- How each scene made them feel
- What genre they believe this scene would fall into
- Ask what the author had in mind for the story plot and the ending
- Which of the 9 was the strongest story
At the end of this fun, fast workshop, you will each have 9 story starts, a full tank of confidence and a better idea of your writer’s voice and the genre that you write the best.
Here are the pics my group used:
Writing is more than creativity. It’s confidence.
So, I’ve talked about discovering SARK well after her height of popularity. But still, her concepts and inspiration ring true at any time. The magic of an artist’s spirit soars beyond society.
Some SARKisms I jotted down in my notebook:
“I believe we need to go to where we want to be, and the resources will follow us.” ~ SARK, Inspiration Sandwich
WRITE IN COLOR…use a sketch book as a journal and my old scrapbooking markers to journal, make lists, collect quotes and draw/doodle little flowers and random patterns.
INVENT NEW WAYS OF BEING…reflect on how my life has changed since practicing The Year of Nurturing
I HAVE A LOT TO SHARE WITH OTHERS…Writing is therapy – without the appointment
WRITE MY BOOK…only I can 🙂
What do these concepts mean to you? How can each help to bring your creativity to the forefront of your LIFE??
We officially passed the mid-point of the year (June 25) and my Year of Nurturing is still in progress… (what was your theme??)
So, I naturally gravitate to words like Zen, Spirit, Peace, Calm. I clicked on a link from Pinterest that had Zen and Writing in the title and landed in an article titled: Zen Power Writing” 15 Tips on How to Generate Ideas and Write with Ease. The blog post features tips mainly for article- and blog-writing, but I found this tip handy for my procrastination on my novel…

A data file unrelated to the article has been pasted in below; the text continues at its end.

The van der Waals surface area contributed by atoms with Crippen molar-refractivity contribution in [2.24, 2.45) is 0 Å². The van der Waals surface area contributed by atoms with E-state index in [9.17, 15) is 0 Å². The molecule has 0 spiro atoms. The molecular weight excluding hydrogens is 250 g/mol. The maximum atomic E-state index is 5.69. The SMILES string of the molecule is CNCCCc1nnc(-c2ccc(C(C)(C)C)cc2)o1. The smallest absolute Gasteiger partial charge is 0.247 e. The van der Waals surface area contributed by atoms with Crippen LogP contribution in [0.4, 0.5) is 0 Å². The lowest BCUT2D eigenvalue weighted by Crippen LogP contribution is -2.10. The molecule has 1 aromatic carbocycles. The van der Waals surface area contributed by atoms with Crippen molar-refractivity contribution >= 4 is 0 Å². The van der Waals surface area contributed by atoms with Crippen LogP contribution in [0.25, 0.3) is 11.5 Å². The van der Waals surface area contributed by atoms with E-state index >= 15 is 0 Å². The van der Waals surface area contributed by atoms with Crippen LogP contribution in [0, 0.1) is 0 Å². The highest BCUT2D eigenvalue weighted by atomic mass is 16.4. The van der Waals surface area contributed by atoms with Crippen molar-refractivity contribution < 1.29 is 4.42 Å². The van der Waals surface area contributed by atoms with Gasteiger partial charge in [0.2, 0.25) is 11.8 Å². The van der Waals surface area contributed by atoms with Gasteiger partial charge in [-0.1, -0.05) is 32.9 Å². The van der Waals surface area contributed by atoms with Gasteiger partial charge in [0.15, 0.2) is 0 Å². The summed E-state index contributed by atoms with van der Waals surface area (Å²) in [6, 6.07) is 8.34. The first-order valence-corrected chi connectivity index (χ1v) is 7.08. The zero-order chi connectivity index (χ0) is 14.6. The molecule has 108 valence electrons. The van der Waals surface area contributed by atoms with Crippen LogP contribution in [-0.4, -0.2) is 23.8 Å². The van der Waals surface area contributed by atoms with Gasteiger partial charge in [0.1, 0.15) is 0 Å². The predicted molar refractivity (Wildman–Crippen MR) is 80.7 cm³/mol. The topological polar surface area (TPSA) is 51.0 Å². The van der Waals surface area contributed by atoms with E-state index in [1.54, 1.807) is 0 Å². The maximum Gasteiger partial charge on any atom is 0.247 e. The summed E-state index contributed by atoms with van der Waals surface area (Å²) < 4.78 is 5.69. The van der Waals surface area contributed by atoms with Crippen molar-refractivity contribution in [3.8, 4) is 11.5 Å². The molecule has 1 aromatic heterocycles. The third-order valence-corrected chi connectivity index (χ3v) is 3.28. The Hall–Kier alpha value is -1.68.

9. Leave end and beginning to the last. We can get stuck if we start at the beginning. The beginning is supposed to introduce the theme. But at the start of a writing project we may not know exactly what we’re going to say. So, it’s best to write the introduction later on. Once you have completed your first draft, it’s time to add an introduction and a conclusion. The intro can be short but it needs to say why your theme is important, or to outline the benefits that follow from reading your piece. The conclusion should tie it all together.
Do you procrastinate on any particular part of your writing? Beginnings? *raises hand* Middles? Ends? Editing? Querying? Maybe just sitting down with a vague and clichéd idea?
I’ve been struggling with resurrecting and developing my creativity since New Year’s Day, (2011 was filled with family and job drama, leaving me in an artist’s drought.)
I’ve made some false starts and some interesting, helpful discoveries. Wanna go on the ride with me? Come back tomorrow…
Whatever you can do, or dream you can, begin it.
Until one is committed there is hesitancy, the chance to draw back, always ineffectiveness.
Concerning all acts of initiative there is one elementary truth, the ignorance of which kills countless ideas and endless plans.
That the moment one definitely commits oneself then providence moves too.
All sorts of things occur to help one that would never have otherwise occurred.
A whole stream of events issue from the decision, raising in one’s favour all manner of unforeseen incidents, and meetings and material assistance which no man could have dreamed would come his way.
Whatever you can do, or dream you can, begin it. *Boldness has genius, power and magic in it.
Begin it now. ~ Johann Wolfgang von Goethe
Read how this creative spirit takes small steps (and takes other creatives with her!)
We are cups, constantly and quietly being filled. The trick is knowing how to tip ourselves over and let the beautiful stuff out. ~ Ray Bradbury, R.I.P.